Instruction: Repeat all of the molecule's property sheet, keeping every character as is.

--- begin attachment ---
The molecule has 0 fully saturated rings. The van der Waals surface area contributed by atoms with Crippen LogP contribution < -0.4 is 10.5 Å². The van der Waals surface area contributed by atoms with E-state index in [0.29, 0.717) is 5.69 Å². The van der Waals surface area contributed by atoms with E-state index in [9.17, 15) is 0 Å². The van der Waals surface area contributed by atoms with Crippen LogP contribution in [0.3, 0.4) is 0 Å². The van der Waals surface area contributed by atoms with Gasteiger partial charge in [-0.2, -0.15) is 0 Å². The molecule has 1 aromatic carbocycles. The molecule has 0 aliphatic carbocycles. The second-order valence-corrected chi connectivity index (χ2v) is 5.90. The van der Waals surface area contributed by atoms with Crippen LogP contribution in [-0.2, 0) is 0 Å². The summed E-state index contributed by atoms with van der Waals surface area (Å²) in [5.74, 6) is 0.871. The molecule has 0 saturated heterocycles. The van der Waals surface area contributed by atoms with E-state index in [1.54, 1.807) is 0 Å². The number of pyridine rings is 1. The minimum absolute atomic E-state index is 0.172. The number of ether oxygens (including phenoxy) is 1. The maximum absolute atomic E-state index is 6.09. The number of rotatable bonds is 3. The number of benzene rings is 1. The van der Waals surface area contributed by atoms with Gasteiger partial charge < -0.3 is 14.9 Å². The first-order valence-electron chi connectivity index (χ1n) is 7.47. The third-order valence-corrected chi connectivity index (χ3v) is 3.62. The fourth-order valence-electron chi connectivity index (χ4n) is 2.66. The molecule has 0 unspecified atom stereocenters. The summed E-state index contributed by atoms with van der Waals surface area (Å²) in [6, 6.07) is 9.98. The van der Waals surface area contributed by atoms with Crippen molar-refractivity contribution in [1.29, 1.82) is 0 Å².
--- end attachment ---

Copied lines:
The molecule has 0 fully saturated rings. The van der Waals surface area contributed by atoms with Crippen LogP contribution < -0.4 is 10.5 Å². The van der Waals surface area contributed by atoms with E-state index in [0.29, 0.717) is 5.69 Å². The van der Waals surface area contributed by atoms with E-state index in [9.17, 15) is 0 Å². The van der Waals surface area contributed by atoms with Crippen LogP contribution in [0.3, 0.4) is 0 Å². The van der Waals surface area contributed by atoms with Gasteiger partial charge in [-0.2, -0.15) is 0 Å². The molecule has 1 aromatic carbocycles. The molecule has 0 aliphatic carbocycles. The second-order valence-corrected chi connectivity index (χ2v) is 5.90. The van der Waals surface area contributed by atoms with Crippen LogP contribution in [-0.2, 0) is 0 Å². The summed E-state index contributed by atoms with van der Waals surface area (Å²) in [5.74, 6) is 0.871. The molecule has 0 saturated heterocycles. The van der Waals surface area contributed by atoms with E-state index in [1.54, 1.807) is 0 Å². The number of pyridine rings is 1. The minimum absolute atomic E-state index is 0.172. The number of ether oxygens (including phenoxy) is 1. The maximum absolute atomic E-state index is 6.09. The number of rotatable bonds is 3. The number of benzene rings is 1. The van der Waals surface area contributed by atoms with Gasteiger partial charge < -0.3 is 14.9 Å². The first-order valence-electron chi connectivity index (χ1n) is 7.47. The third-order valence-corrected chi connectivity index (χ3v) is 3.62. The fourth-order valence-electron chi connectivity index (χ4n) is 2.66. The molecule has 0 unspecified atom stereocenters. The summed E-state index contributed by atoms with van der Waals surface area (Å²) in [6, 6.07) is 9.98. The van der Waals surface area contributed by atoms with Crippen molar-refractivity contribution in [1.29, 1.82) is 0 Å².